The U.S. Navy successfully achieved Initial Operational Capability (IOC) for the Block 2 Rolling Airframe Missile (RAM) aboard the amphibious transport dock ship USS Arlington (LPD 24) May 15.
RAM is a highly successful, 39-year U.S. cooperative program with the German government that has yielded the U.S. taxpayer more than $800 million in cost avoidance and has delivered arguably one of the most capable anti-ship cruise missile defense systems in the world. The new RAM Block 2 missile is designed to counter advanced anti-ship cruise missile threats that U.S. and Allied Navies face today.
"We're very excited about the significantly increased capability Block 2 gives our warfighters. It could not have been done without the outstanding cooperation between the U.S. and German governments," said Capt. Craig Bowden, RAM program manager. "This program has become the hallmark of transatlantic cooperation."
The IOC declaration is the culmination of cooperative developmental and operational testing events between the U.S. Navy and the German government spanning the last two years. Compared to previous configurations, Block 2 provides significantly improved kinematic performance in maneuverability and range as well as a more sophisticated radio frequency receiver. These improvements allow RAM to increase the battlespace and engage low probability of intercept threats at longer ranges.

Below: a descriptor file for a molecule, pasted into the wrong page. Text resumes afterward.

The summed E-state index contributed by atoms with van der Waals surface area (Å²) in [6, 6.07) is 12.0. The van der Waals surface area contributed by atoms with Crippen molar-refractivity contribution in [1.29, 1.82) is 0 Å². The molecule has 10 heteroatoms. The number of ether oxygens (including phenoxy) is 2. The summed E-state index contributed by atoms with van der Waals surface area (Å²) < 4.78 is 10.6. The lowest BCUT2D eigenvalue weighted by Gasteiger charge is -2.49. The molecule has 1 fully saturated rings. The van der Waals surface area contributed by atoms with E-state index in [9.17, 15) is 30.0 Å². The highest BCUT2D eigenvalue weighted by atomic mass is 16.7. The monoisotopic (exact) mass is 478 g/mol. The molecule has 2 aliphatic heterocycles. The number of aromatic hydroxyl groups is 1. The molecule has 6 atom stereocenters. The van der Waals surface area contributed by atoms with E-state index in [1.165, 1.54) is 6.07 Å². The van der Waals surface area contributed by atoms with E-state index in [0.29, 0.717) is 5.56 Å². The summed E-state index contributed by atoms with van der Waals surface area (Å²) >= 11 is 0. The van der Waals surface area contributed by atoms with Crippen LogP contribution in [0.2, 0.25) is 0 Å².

Prior to the IOC declaration, the U.S. Navy and German government successfully demonstrated the enhanced ship self-defense effectiveness of the Block 2 RAM during testing at the Pacific Missile Range Center at Point Mugu, California, between May 2013 and March 2015.
Steven Holsworth, U.S. national deputy program manager for RAM, said, "Through cooperation, this program has continuously met all challenges and has successfully produced more than 3000 RAM missiles (Block 0, 1A, 2) and 200 launchers. The strength of the RAM community is also evident in the high success rate in our 450-plus live firing events in its history. The on-time, on-cost delivery of the first Block 2 missiles embodies the best of the U.S. and German design/production capabilities. With the completion of recent test events, we are ready to write the next chapter of the RAM success story by delivering the enhanced capability to the U.S., German, and allied warships on which RAM is deployed."
Andrea Schwarz, RAM deputy program manager from Germany concurred. "Since our inception in 1976, the U.S. and Germany have cooperatively developed, produced, and supported the RAM program through 16 international agreements/amendments. It is a testament to the program that both countries have remained steadfast in their commitment and cooperation, including 50/50 government contributions and industry work share. With the introduction of Block 2, we continue the cooperative spirit and technical excellence that has protected our Navies over the past three decades."
In 2014, the program had a highly successful test and evaluation run where it scored hits on several extremely challenging target sets. Currently, RAM protects the U.S Navy's CVN, LCS, LHA, LHD, LSD and LPD 17 class warships and twenty-two of Germany's warships.
The RAM Program Office is aligned with Program Executive Office for Integrated Warfare Systems, which manages surface ship and submarine combat technologies and systems, and coordinates Navy enterprise solutions across ship platforms.
Source: US Navy
Date: May 15, 2015